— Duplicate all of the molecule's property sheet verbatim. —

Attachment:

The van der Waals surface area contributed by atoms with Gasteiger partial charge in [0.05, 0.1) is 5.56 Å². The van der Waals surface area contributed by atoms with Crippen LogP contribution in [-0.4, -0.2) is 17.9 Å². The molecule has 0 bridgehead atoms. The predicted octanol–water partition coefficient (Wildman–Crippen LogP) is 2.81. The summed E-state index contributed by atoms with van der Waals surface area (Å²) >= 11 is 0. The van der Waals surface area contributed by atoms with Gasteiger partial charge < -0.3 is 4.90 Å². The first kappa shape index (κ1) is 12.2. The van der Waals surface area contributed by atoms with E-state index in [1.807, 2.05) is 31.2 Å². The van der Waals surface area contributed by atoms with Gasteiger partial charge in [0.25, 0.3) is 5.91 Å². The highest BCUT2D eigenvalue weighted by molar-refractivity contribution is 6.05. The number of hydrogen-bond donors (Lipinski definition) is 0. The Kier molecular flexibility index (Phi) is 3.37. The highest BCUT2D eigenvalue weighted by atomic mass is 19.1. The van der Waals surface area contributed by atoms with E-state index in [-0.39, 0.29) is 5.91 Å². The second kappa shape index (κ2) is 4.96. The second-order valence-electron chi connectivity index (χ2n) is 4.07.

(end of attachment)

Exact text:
The van der Waals surface area contributed by atoms with Gasteiger partial charge in [0.05, 0.1) is 5.56 Å². The van der Waals surface area contributed by atoms with Crippen LogP contribution in [-0.4, -0.2) is 17.9 Å². The molecule has 0 bridgehead atoms. The predicted octanol–water partition coefficient (Wildman–Crippen LogP) is 2.81. The summed E-state index contributed by atoms with van der Waals surface area (Å²) >= 11 is 0. The van der Waals surface area contributed by atoms with Gasteiger partial charge < -0.3 is 4.90 Å². The first kappa shape index (κ1) is 12.2. The van der Waals surface area contributed by atoms with E-state index in [1.807, 2.05) is 31.2 Å². The van der Waals surface area contributed by atoms with Gasteiger partial charge in [0.25, 0.3) is 5.91 Å². The highest BCUT2D eigenvalue weighted by molar-refractivity contribution is 6.05. The number of hydrogen-bond donors (Lipinski definition) is 0. The Kier molecular flexibility index (Phi) is 3.37. The highest BCUT2D eigenvalue weighted by atomic mass is 19.1. The van der Waals surface area contributed by atoms with E-state index in [-0.39, 0.29) is 5.91 Å². The second kappa shape index (κ2) is 4.96. The second-order valence-electron chi connectivity index (χ2n) is 4.07.